From the Android Developer Guide:
Android applications are written in the Java programming language. The compiled Java code — along with any data and resource files required by the application — is bundled by the
aapt tool into an Android package, an archive file marked by an
.apk suffix. This file is the vehicle for distributing the application and installing it on mobile devices; it’s the file users download to their devices. All the code in a single
.apk file is considered to be one application.
In many ways, each Android application lives in its own world:
- By default, every application runs in its own Linux process. Android starts the process when any of the application’s code needs to be executed, and shuts down the process when it’s no longer needed and system resources are required by other applications.
- Each process has its own virtual machine (VM), so application code runs in isolation from the code of all other applications.
- By default, each application is assigned a unique Linux user ID. Permissions are set so that the application’s files are visible only that user, only to the application itself — although there are ways to export them to other applications as well.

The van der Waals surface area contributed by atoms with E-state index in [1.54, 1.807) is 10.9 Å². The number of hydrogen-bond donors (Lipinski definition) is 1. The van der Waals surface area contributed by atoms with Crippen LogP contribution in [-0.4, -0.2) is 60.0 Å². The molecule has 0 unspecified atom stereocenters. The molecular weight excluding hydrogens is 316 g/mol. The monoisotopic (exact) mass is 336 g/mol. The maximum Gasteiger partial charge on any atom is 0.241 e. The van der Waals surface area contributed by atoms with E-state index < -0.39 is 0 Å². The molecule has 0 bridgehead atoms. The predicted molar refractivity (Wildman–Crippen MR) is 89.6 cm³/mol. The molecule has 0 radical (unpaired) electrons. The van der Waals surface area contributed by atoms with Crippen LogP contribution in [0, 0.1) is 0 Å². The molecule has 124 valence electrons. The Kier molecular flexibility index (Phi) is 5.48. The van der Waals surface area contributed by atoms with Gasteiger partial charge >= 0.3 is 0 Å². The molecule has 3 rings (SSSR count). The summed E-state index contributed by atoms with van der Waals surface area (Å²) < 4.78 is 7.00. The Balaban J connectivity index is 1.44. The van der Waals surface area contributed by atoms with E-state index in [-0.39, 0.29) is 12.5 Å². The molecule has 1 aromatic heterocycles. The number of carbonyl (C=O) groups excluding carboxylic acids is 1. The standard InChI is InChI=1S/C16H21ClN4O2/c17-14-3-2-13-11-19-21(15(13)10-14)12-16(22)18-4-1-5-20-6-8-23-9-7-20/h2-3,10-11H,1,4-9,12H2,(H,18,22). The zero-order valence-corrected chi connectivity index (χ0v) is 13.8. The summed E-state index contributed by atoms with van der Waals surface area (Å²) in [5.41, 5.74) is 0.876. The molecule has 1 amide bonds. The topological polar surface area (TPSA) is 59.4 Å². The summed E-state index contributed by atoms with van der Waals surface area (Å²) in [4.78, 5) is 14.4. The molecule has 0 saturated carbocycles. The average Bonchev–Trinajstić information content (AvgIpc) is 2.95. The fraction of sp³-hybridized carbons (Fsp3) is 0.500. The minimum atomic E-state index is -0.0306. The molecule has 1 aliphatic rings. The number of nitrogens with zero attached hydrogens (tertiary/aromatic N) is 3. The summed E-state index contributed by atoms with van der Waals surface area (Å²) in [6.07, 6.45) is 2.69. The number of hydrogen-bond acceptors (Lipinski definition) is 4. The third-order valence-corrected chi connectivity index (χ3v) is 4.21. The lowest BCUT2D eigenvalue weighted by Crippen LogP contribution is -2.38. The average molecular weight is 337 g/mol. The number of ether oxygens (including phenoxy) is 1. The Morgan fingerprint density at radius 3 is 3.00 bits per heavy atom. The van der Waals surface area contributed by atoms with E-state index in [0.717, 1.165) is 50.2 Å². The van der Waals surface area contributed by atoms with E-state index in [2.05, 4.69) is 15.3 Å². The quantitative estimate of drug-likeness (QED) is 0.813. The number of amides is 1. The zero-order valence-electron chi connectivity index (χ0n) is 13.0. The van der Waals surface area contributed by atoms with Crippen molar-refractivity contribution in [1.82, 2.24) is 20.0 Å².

It’s possible to arrange for two applications to share the same user ID, in which case they will be able to see each other’s files. To conserve system resources, applications with the same ID can also arrange to run in the same Linux process, sharing the same VM.
In order to achieve this, the Android platform uses the Dalvik Virtual Machine (which is register based as opposed to the more common stack based machines) suited for embedded devices – low memory footprint, run multiple VMs by offloading the process isolation, memory, threading and IO management to the operating system (Android).
The caveat with the Dalvik VM is that the performance is not ideal (it has no JIT compiler) and (by the looks of it) needs to improve garbage collection process (fragmentation is a concern currently). If you’re keen on understanding more about the Dalvik VM, checkout a talk from 2008’s Google I/O about Davik VM Internals (1:01:34). They also realise the performance implications of the runtime.